Undeterred, the Umayyad Caliphate’s impact on the 8th century was not over. Intent on expanding, they headed back west to their freshly conquered Al-Andalus, with hopes to march north and continue through Europe that way. It started well, and in 725 they had taken a large portion of southern (modern-day) France and pushed further inland to the region of Aquitaine. Aware of the impending threat to their own borders, Frankish forces joined with Aquitaine, and at the Battle of Tours in 732 they defeated the Umayyads, killing the Al-Andalus governor in the process, and forcing their withdrawal. Further defeats against Byzantine in the following decade proved the final straw, and the Umayyads were overthrown by the Abbasid Caliphate 750. For Europe, meanwhile, the victory at Tours established the power of the Franks, who would go on to dominate Western Europe for the next century.
The An Lushan Rebellion in China (755-763)
Also known as the An-Shi Rebellion, it began after a military officer called An Lushan became unhappy with the Tang dynasty rule and declared himself Emperor of the new Yan dynasty in 755. The early rounds were telling, with the Tang Emperor Xuanzong, who had ruled for 43 years, fleeing and abdicating to his son the following year, marking the end of the Tang Golden Age. During the conflict, the Yan captured important cities and made advances against the faltering Tang, but in 757 An Lushan was betrayed by his own son and killed. The Shi family took over leadership, but from this point, the Tang dynasty was finally able to turn the tide, with the last of the Yan defeated by 763. Despite the success, the Rebellion had the effect of significantly weakening the Tang, and they lost much of their territory in Central Asia to invaders. Tens of millions of people lost their lives during the conflict, making it one of the most devastating in human history.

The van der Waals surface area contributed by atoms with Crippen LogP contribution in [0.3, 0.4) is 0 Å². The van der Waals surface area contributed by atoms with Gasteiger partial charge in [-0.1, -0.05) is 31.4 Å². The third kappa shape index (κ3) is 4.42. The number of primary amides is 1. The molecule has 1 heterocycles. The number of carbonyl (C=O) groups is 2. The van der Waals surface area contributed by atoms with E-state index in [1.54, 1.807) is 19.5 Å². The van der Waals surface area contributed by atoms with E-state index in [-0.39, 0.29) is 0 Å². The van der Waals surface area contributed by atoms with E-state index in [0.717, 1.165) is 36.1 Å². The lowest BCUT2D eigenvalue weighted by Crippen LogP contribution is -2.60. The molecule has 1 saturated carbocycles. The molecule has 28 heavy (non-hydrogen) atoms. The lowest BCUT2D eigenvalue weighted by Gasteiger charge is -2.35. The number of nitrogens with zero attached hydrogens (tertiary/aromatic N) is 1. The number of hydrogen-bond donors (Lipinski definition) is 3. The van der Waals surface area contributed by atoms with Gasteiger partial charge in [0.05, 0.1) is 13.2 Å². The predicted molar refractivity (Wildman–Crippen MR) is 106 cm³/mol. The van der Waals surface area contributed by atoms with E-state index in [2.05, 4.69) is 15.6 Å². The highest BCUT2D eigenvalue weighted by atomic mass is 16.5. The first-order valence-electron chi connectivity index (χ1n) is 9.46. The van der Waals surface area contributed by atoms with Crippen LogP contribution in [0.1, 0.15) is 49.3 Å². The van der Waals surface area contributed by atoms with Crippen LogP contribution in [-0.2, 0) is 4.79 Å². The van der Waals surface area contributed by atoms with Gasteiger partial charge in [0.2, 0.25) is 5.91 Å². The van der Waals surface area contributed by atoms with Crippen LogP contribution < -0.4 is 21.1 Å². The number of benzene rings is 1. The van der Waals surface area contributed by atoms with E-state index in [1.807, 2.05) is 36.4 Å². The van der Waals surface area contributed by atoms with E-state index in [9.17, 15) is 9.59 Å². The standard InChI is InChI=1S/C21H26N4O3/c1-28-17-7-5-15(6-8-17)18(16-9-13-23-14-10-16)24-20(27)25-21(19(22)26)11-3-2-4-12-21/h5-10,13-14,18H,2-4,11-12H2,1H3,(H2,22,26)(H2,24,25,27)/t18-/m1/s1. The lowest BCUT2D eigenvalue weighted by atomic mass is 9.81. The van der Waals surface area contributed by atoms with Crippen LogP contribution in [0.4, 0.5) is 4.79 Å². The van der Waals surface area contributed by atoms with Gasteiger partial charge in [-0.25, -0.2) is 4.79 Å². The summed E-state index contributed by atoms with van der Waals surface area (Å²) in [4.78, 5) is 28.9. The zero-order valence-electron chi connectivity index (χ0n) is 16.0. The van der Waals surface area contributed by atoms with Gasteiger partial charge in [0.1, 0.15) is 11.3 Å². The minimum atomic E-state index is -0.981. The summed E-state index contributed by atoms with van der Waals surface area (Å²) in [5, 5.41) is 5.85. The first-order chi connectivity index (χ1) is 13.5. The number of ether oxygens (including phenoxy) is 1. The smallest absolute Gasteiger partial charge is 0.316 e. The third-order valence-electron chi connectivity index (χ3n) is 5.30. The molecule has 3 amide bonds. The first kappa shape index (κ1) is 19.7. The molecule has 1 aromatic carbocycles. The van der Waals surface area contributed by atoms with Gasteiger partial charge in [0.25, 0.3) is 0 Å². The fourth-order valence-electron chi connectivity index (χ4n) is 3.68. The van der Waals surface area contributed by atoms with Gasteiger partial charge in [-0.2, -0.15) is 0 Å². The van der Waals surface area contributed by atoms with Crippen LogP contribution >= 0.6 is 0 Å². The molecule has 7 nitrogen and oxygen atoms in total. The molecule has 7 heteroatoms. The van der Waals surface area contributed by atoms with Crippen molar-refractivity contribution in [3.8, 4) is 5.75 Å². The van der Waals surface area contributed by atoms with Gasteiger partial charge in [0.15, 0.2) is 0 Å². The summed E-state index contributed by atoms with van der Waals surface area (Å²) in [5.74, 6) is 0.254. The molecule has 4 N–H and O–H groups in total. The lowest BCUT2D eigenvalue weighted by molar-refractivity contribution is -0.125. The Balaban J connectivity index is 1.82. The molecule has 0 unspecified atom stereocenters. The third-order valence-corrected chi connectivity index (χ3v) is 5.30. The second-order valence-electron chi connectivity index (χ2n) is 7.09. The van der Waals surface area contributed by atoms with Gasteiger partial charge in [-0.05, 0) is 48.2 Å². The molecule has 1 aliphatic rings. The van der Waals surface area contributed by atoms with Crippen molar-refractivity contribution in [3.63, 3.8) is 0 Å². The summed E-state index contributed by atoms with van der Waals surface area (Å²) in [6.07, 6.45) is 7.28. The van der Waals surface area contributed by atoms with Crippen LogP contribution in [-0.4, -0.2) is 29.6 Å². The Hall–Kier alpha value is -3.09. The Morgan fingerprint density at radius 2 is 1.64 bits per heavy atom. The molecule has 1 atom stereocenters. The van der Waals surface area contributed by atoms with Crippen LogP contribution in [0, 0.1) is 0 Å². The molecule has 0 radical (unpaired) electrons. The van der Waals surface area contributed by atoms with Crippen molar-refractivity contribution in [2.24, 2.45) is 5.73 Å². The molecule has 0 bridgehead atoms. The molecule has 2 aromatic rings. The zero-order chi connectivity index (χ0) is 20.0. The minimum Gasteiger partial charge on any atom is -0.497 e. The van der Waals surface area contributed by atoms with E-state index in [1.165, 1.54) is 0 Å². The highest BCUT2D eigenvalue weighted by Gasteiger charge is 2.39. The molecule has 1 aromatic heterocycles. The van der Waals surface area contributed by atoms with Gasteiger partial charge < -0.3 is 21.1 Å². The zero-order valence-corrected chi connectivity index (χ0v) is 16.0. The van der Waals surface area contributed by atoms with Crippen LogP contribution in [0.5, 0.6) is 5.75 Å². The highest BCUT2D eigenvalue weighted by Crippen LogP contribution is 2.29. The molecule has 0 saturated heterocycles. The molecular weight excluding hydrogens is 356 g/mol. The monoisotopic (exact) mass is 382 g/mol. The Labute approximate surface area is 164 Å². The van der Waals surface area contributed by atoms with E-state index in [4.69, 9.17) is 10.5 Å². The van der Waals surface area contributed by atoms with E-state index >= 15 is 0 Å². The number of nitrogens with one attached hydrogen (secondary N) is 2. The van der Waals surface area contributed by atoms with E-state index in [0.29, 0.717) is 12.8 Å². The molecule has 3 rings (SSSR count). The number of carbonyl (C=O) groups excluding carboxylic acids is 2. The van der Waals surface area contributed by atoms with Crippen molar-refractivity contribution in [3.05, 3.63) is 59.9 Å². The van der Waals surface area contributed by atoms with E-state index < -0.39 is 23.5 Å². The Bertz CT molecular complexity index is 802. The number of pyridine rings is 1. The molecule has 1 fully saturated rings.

Charlemagne continues Frankish expansion (768-799)
After being named King of the Franks in 768, Charlemagne turned the state into a powerhouse of Europe before the 8th century was out. In the south, he pushed to the Mediterranean coast, taking back land conquered by Al-Andalus, while in the north Saxony was conquered and converted to Christianity by the end of the 8th century. In the east, he took Bavaria and Carinthia around 788 to push his borders right up to the Balkans, but perhaps his most important conquest came to the south-east when he took the Lombard Kingdom (modern-day north Italy, including Rome) in 774. Charlemagne was a devout Catholic, and his conversion of Germanic peoples and wars against the Muslims impressed the Pope. In the first year of the following century, Charlemagne would be crowned Western Roman Emperor.
The first Viking raids of England (793)
We cannot be certain when the first Viking raids began in England, but the first to be recorded occurred at Lindisfarne (Holy Island) in 793 and is generally regarded as the beginning of the Viking Age. Although smaller raids had hit England and Europe for a few years, the attack on an important Christian monastery caused outrage, with many monks being killed or enslaved, and religious artifacts and valuables being taken as loot. While these initial raids were small and opportunistic, they established a larger promise of land and wealth, which the Vikings would exploit over the coming century. Many believe these early raids involved a large degree of planning, not only weakening the English but using their loot to pay for larger invasion forces in the following century.